Teachers finding place for iPads in classroom

Christina Calloway

Special needs students at Valencia Elementary School are enhancing their learning experience in the classroom with the use of iPads.

Julie Maloney-Pena’s small class of three received two iPads in October from the school district and Pena says her students have progressed in their learning and social skills since using them.

“It’s been a real blessing in our classroom,” Pena said. “It really promotes a lot of appropriate social skills, which are often lacking in our classroom.”

The special education director at Valencia encourages the teachers to incorporate the use of iPads in their lesson plans.

Pena’s students support what they learn in the classroom by using the applications on the iPad that provide associated lessons and games.

“We have a lot of ebooks on the iPad that are interactive,” Pena said. “They can play the games on each page. Math games also reinforce skills that they are taught.”

In addition to reading and math, Pena’s students are also practicing their writing on the iPad and beginning typing skills.

The iPad keeps charts of the children’s improvement in these subjects and Pena says her students even prefer to take their spelling tests on the iPad because they like to track their growth.

“They are a lot more willing to use the iPad, they’re just doing the exact same thing we would do in the classroom,” Pena said. “One student is in the pre-reading stages and just having him find the letters on the iPad keyboard has been a big motivation instead of showing him a flash card.”

Because the iPad has become quite popular with Pena’s students, she also uses the iPad as a reward because she says it’s a strong initiative for her students to do well.

Not only is the iPad helping the students academically, Pena says iPad usage in her classroom has promoted independence and leadership.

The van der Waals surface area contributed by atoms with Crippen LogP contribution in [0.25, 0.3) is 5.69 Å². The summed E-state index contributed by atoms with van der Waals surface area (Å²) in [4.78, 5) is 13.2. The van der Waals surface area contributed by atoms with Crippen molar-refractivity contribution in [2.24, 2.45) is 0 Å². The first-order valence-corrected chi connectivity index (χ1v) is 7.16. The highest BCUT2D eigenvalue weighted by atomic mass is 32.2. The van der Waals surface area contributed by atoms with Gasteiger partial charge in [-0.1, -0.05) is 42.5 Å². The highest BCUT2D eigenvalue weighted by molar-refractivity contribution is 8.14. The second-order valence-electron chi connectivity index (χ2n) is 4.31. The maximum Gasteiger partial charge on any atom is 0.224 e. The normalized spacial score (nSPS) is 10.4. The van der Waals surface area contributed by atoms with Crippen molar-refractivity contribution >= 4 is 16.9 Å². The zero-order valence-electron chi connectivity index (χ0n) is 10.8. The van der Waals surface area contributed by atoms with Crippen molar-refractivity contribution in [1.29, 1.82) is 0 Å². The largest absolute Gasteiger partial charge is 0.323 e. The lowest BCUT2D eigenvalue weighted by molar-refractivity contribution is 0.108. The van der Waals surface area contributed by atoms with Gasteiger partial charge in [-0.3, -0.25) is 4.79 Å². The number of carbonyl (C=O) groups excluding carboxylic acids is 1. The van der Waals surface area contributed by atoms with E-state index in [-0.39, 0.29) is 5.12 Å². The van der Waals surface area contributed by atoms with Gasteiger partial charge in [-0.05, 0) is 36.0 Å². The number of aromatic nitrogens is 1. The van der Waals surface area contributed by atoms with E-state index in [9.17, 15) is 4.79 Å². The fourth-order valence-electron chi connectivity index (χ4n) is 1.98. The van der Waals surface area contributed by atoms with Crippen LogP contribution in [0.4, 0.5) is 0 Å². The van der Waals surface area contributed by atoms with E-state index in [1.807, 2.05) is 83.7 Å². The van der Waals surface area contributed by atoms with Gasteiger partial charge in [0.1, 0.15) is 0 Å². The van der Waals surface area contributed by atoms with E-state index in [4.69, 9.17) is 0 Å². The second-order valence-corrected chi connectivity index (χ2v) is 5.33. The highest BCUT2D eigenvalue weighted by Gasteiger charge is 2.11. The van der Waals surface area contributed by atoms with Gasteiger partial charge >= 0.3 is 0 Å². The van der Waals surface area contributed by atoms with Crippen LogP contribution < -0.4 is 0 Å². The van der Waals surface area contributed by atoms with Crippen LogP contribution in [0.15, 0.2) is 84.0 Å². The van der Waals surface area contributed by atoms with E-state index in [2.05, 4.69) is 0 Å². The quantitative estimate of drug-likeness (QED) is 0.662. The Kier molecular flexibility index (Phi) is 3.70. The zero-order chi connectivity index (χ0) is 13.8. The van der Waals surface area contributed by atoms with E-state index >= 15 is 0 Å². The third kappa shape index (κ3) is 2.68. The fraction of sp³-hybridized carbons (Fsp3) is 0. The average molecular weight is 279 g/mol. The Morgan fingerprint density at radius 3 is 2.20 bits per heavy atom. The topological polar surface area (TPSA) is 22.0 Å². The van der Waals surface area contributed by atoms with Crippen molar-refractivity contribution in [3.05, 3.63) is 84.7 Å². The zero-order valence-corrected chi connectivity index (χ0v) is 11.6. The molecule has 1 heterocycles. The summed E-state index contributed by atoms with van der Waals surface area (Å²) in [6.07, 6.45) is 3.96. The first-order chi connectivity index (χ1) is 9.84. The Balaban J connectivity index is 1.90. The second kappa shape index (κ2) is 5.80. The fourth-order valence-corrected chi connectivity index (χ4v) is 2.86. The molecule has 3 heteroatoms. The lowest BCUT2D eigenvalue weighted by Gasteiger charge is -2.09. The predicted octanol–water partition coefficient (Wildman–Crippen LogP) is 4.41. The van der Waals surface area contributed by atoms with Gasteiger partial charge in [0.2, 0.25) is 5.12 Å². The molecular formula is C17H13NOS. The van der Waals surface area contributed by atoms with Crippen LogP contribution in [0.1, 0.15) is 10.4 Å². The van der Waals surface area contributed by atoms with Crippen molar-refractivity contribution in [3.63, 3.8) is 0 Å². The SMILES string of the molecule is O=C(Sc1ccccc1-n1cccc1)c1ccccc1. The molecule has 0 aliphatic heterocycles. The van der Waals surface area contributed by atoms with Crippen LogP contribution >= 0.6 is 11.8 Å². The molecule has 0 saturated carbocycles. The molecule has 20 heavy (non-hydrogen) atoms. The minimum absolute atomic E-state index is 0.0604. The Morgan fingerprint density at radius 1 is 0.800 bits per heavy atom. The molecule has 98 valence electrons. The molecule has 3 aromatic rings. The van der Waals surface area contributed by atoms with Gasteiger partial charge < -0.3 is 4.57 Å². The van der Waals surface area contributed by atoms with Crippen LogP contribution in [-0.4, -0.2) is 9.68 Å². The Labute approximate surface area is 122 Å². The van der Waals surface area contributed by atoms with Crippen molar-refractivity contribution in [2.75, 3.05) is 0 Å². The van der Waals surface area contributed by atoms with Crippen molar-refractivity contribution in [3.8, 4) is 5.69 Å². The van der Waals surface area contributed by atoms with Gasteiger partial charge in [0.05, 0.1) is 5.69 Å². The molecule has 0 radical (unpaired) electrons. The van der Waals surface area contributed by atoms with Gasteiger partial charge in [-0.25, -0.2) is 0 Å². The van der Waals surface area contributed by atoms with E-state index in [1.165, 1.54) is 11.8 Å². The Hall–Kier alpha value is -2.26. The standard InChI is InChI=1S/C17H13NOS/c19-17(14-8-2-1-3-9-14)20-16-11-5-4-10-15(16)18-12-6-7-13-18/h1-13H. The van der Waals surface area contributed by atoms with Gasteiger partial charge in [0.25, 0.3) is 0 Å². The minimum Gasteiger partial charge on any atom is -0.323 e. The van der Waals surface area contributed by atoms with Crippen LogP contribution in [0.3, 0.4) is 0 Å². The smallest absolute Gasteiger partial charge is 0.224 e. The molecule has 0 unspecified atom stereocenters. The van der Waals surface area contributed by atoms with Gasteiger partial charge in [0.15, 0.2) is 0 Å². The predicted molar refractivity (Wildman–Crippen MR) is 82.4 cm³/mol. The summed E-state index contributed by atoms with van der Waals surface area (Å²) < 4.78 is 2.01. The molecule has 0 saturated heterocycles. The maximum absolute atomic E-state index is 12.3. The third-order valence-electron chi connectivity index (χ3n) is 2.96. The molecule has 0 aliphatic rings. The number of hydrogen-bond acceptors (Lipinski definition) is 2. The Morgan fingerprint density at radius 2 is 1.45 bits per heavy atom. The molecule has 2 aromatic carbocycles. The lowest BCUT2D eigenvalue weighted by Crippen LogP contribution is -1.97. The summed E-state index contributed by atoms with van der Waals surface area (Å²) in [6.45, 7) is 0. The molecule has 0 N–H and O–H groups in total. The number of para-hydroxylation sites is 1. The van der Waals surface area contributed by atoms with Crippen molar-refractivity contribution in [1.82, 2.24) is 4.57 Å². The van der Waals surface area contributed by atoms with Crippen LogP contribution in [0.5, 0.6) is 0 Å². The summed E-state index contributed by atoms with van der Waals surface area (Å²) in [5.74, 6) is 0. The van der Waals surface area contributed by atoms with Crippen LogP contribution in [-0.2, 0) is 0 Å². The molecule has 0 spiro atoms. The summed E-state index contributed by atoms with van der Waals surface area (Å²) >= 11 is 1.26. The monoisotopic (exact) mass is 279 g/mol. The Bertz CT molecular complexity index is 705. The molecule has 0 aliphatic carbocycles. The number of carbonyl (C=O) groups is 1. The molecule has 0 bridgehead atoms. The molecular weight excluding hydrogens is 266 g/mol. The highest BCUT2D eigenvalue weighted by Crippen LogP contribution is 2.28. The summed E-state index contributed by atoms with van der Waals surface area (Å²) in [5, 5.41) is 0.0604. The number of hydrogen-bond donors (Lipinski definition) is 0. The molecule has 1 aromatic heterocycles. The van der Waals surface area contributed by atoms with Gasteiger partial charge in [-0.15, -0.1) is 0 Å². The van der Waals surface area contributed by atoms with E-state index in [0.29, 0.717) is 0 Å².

Pena says there are a lot of skills her students have developed on their own such as taking pictures and recording video with the iPad.

“They figure out things on their own,” Pena said. “They’re very independent with (the iPad), they know how to manipulate it. The children are teaching us.”

Pena’s students also help each other when using the iPad.

“They all have specific strengths that they’re reaching out to the other with and that’s neat to see,” Pena said.

Kaitlyn Harrison, 10, likes to watch videos that her teachers film of the students in the classroom.

“I help teach (the other students) how to watch the videos,” Harrison said.

One student in particular is more dependent on the iPad than the others because it is his way of verbal communication.

“The voice output system on the iPad helps to understand him better,” Pena said. “Once the iPad says it for him, he tries to say it as well.”

Pena says because it is a technology-based product and because he does like iPads so much, he is more willing to use it instead of his picture book.

Pena plans to continue making the voice output system successful for that student.